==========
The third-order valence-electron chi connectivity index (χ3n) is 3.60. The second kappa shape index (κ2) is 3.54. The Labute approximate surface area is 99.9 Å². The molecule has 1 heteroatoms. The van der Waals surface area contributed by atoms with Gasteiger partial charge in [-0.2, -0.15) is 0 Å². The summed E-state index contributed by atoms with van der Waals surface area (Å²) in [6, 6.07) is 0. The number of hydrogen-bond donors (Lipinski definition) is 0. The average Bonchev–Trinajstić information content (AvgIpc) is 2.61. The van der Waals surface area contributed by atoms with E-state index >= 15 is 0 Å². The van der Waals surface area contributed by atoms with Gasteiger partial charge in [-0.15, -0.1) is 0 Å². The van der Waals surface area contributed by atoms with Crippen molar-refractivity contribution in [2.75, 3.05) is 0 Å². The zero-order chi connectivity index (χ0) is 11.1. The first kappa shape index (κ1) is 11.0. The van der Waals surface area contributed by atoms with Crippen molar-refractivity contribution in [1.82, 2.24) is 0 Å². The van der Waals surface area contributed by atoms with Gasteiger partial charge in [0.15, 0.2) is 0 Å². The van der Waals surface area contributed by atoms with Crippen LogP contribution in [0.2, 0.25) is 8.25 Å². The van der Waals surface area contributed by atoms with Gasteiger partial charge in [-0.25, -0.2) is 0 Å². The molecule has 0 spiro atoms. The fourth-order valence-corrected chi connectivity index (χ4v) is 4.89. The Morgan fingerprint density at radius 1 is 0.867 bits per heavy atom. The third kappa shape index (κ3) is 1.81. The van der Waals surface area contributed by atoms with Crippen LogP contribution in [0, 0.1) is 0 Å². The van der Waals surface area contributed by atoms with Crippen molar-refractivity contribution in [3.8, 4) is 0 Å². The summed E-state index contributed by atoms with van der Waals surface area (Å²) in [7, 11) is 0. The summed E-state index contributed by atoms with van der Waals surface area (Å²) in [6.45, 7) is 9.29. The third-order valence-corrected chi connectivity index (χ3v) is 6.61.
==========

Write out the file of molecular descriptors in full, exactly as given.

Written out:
The third-order valence-electron chi connectivity index (χ3n) is 3.60. The second kappa shape index (κ2) is 3.54. The Labute approximate surface area is 99.9 Å². The molecule has 1 heteroatoms. The van der Waals surface area contributed by atoms with Gasteiger partial charge in [-0.2, -0.15) is 0 Å². The summed E-state index contributed by atoms with van der Waals surface area (Å²) in [6, 6.07) is 0. The number of hydrogen-bond donors (Lipinski definition) is 0. The average Bonchev–Trinajstić information content (AvgIpc) is 2.61. The van der Waals surface area contributed by atoms with E-state index >= 15 is 0 Å². The van der Waals surface area contributed by atoms with Gasteiger partial charge in [-0.15, -0.1) is 0 Å². The van der Waals surface area contributed by atoms with Crippen molar-refractivity contribution in [2.75, 3.05) is 0 Å². The zero-order chi connectivity index (χ0) is 11.1. The first kappa shape index (κ1) is 11.0. The van der Waals surface area contributed by atoms with Crippen molar-refractivity contribution in [1.82, 2.24) is 0 Å². The van der Waals surface area contributed by atoms with Gasteiger partial charge in [0.15, 0.2) is 0 Å². The van der Waals surface area contributed by atoms with Crippen LogP contribution in [0.2, 0.25) is 8.25 Å². The van der Waals surface area contributed by atoms with Gasteiger partial charge in [-0.25, -0.2) is 0 Å². The molecule has 0 spiro atoms. The fourth-order valence-corrected chi connectivity index (χ4v) is 4.89. The Morgan fingerprint density at radius 1 is 0.867 bits per heavy atom. The third kappa shape index (κ3) is 1.81. The van der Waals surface area contributed by atoms with Crippen LogP contribution in [0, 0.1) is 0 Å². The van der Waals surface area contributed by atoms with Crippen molar-refractivity contribution in [3.8, 4) is 0 Å². The summed E-state index contributed by atoms with van der Waals surface area (Å²) in [7, 11) is 0. The summed E-state index contributed by atoms with van der Waals surface area (Å²) in [6.45, 7) is 9.29. The third-order valence-corrected chi connectivity index (χ3v) is 6.61.